I loaded the trap into my car. Tino and the dog sniffed at each other through the grid. They were both interested and not too worried, no signs of fear or aggression. I opened the trap to offer him some water because he had been eating tater tots and hotdogs, and i figured he might be thirsty. He wasn’t interested in the water, but he was interested in Tino. I scanned him for a microchip, using the chip scanner that is always in my car. I couldn’t find a chip. He let me pet him. I was parked in the driveway of the house where he had been hanging out. Lily sent me the phone number of the dog’s owner. It turned out that, in king County, their automated phone system has a way that you can punch in the license numbers and it gives you a contact phone number for the dog’s owner, which is pretty cool. Just as I was about to call, the homeowner pulled up. I was parked in his driveway. It turned out that this was his dog, named Panzer.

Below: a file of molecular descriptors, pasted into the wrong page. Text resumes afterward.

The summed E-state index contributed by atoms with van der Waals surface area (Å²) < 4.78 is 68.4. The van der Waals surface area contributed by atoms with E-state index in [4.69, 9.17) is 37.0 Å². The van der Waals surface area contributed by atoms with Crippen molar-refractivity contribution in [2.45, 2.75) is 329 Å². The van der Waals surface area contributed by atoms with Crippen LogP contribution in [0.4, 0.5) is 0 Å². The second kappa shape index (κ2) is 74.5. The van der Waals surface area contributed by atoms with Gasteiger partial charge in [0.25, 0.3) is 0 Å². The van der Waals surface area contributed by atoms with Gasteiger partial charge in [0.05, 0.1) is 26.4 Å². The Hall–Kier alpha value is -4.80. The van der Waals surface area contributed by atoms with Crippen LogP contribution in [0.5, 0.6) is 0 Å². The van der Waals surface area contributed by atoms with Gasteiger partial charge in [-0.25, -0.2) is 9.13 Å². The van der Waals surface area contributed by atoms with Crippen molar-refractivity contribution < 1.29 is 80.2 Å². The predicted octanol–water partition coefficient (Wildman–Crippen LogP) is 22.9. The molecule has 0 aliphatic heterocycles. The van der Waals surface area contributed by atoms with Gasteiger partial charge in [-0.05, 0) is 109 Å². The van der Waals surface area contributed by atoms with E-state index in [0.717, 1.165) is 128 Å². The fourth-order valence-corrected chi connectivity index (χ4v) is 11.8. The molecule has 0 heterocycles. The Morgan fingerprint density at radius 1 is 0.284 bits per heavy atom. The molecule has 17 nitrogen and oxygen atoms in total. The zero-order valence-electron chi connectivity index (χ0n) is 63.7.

His dog had been roaming for four days, in and out of traffic, but the owner did not seem happy that we had caught his dog. He seemed more annoyed that there was a commotion in his yard. He called for Panzer, but Panzer seemed to want to hang out with Tino in the front seat. I called Panzer and he came out to his owner. As the owner called for him to heel, and go to the house, Panzer turned back toward me. I petted him under the chin, and told him, “It’s okay, go ahead, go home,” and he turned and went behind his owner, not wagging his tail, not overjoyed to be home.